Top 5 Cultural Festivals in India That You Must Experience

“Unity in Diversity” is a motto that can be seen and felt in every aspect of Indian life.

Rightfully so, since the unique assortment of rituals & festivals of India reflects its rich heritage & diverse culture, regions, & religions which have been built over centuries.

India is one of the very few countries across the globe that supports people from all communities and religions. Every religious festival in India is celebrated with equal zeal and vigor and each faith follows its own calendar for deciding the day on which the festival is to be celebrated. With over 3.3 million gods and goddesses that this country has, no wonder why every month brings a unique Indian festival with it! To name a few, there’s Holi-the festival of colors- celebrated in early Spring, Makar Sankranti, Kumbh Mela, Onam to mark the late harvest season & Baisakhi for the early harvest season, Durga Puja, Christmas, Ganesh Chaturthi, Eid, and Buddh Poornima, etc.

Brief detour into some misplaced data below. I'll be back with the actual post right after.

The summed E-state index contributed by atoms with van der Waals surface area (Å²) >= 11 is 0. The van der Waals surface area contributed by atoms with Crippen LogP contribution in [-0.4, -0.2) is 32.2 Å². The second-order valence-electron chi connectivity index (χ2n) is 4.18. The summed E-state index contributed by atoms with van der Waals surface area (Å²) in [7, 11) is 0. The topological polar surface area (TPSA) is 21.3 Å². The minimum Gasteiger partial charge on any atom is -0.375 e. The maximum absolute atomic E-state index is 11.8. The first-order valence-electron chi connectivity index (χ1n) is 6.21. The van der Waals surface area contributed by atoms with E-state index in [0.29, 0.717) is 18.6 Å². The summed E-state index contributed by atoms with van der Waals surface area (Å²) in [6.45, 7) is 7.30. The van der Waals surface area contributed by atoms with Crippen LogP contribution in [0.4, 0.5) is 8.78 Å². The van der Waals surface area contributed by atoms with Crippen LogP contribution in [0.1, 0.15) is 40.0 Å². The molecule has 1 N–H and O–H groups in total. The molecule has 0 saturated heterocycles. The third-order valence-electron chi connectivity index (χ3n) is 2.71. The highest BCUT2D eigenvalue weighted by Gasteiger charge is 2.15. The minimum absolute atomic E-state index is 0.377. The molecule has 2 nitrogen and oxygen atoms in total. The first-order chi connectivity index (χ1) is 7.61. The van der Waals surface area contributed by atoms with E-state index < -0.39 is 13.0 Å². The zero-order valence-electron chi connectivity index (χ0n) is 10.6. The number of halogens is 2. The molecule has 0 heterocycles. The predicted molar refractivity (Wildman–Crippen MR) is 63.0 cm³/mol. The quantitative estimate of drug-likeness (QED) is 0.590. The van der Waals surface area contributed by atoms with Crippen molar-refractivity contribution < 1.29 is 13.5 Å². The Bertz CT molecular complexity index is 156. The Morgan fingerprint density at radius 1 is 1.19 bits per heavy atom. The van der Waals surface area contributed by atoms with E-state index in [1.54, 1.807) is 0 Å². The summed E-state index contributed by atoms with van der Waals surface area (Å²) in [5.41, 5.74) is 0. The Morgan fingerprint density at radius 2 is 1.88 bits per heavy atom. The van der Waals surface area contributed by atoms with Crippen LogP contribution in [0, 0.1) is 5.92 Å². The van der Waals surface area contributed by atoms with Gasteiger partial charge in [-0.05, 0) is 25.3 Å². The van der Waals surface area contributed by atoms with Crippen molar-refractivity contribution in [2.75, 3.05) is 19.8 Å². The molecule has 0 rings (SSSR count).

However, if you want to really explore and understand the heritage, history, and culture of this country, you should focus on the cultural festivals in India.

1. Snake Boat Race, Kerala


Vallam Kali, popularly known as Snake Boat Race, gets its name from the canoe-style traditional war boats that are used in the race.

This 650-years-old festival is celebrated during Onam every year around major lakes and rivers, with the most prominent one being the Nehru Trophy Race held on Alleppey’s Punnamda Lake. Traditionally dressed rowers position themselves on their team boats, with nearly 2200 players competing at the same time in 20 teams, as musicians & folk artists cheer them up from the shores while the audience looks on.